Sulfate Free Shampoo

What is it? Should We All Use Sulfate Free Shampoo? Why are Sulfates Bad?

Travis Hornung/Flickr

You've likely heard or read about the beauty industry moving to "sulfate free" shampoos. If you haven't check out your shampoo bottle. If it's sulfate free, it's likely touted on the front of the bottle and (if you purchased your shampoo from a salon) your stylist likely told you that that your purchase is sulfate free as a positive selling point. Perhaps you've wondered what the big deal is about sulfate free shampoo and cleansing agents.

I know I did, and after a bit of research, I'm glad that I use sulfate free shampoo.

Sodium Lauryl Sulfate (SLS) is a relatively inexpensive, yet rather powerful, grease cutting detergent that also aids in the foaming nature of soap. It's been used in all kinds of soap products from your shampoo and facial cleansers to heavy degreasing agents used on mechanic's shop floors. So, in relatively simple terms, SLS is used to make soap "soapy" (which we like because we are accustomed to associating bubbles with clean) and it cuts and removes oil effectively.

This is a good thing in shampoo, right? I want my soap to be foamy and I don't want oily hair. The problem is that, even in diluted quantities, SLS can be irritating to the skin and scalp. Have you ever got shampoo in your eyes? Burned right? SLS is likely the culprit of the burning. In addition, and the primary reason that I'm not a fan of SLS, is that SLS has been known to be damaging to the hair follicle.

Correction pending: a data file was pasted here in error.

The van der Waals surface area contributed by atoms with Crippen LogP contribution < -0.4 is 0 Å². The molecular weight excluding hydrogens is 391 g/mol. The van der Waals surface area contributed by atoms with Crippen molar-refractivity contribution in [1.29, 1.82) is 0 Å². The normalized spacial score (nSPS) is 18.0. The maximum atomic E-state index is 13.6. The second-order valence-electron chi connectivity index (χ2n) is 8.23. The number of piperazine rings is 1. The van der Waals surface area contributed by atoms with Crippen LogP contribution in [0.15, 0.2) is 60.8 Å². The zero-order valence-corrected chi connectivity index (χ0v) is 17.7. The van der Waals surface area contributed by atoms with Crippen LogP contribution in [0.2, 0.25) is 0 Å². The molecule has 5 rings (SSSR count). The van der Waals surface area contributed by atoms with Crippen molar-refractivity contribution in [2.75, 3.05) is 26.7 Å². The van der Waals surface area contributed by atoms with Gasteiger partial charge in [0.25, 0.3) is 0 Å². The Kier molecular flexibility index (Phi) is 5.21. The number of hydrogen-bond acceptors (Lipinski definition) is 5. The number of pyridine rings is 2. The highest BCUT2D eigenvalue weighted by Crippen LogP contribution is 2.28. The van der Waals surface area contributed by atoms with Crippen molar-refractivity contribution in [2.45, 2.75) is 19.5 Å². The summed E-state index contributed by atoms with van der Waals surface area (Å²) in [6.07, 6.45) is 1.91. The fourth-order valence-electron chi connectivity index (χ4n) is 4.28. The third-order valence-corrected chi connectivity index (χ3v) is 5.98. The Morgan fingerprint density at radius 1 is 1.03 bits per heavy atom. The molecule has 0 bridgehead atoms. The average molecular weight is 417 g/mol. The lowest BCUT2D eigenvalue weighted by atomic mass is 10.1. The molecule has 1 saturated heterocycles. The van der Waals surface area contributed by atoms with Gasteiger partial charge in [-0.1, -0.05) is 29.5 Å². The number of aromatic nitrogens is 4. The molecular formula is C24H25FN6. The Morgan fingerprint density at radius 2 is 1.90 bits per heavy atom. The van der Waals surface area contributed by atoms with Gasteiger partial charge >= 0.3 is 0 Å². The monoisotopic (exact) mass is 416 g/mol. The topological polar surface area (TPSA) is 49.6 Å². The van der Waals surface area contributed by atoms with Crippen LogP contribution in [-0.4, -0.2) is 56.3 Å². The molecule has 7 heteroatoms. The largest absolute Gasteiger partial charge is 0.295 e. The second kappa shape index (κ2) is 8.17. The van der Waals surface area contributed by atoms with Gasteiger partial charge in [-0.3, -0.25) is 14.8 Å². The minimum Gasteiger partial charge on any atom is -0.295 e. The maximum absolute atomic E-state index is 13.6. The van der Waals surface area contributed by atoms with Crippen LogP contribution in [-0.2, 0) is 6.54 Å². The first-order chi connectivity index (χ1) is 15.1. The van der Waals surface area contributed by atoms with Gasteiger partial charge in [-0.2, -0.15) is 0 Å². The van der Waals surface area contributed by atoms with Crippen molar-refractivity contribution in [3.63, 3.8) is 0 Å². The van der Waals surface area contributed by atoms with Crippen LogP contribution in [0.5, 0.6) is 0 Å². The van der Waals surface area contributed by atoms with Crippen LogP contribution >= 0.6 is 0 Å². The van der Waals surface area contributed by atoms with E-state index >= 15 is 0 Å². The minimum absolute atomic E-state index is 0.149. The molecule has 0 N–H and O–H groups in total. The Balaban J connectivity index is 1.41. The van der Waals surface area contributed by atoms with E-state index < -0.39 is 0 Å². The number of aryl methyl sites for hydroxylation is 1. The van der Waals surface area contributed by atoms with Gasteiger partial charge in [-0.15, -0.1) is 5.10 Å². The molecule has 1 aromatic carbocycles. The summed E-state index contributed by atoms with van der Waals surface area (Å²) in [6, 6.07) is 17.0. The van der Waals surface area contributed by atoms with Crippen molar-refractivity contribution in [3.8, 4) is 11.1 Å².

Damaged hair follicles can lead to weakened hair structure and diminished hair growth. Eek!

Additionally, there seems to be conflicting data that claim sodium lauryl sulfate can also cause cancer, immune system damage, and damage to the skin. Debate on this subject has even been the subject of an urban legend investigation from an email that circulated claiming shampoo causes cancer.

To date, SLS has not been banned from shampoos and cosmetic agents by the FDA as unhealthy or a cancer causing shampoo ingredient.

What does sulfate free shampoo mean to you as a consumer? Not a lot, really. Many shampoo manufacturers have removed the traditional sulfates and are now using alternative ingredients to get the job done. While I think it's great that some of these sulfates have been removed, if your shampoo is still making suds, that means that a chemical reaction is occurring. I'm not highly educated on what the alternative chemicals are, but I often wonder if the grass really is greener on the other side of this sulfate debate. I guess we're all just putting our faith in the fact that are new "sulfate free" shampoos are actually safer.

Check out this article on properly shampooing your hair (sulfates or not) and some great advice on getting the most mileage out of your shampoo experience.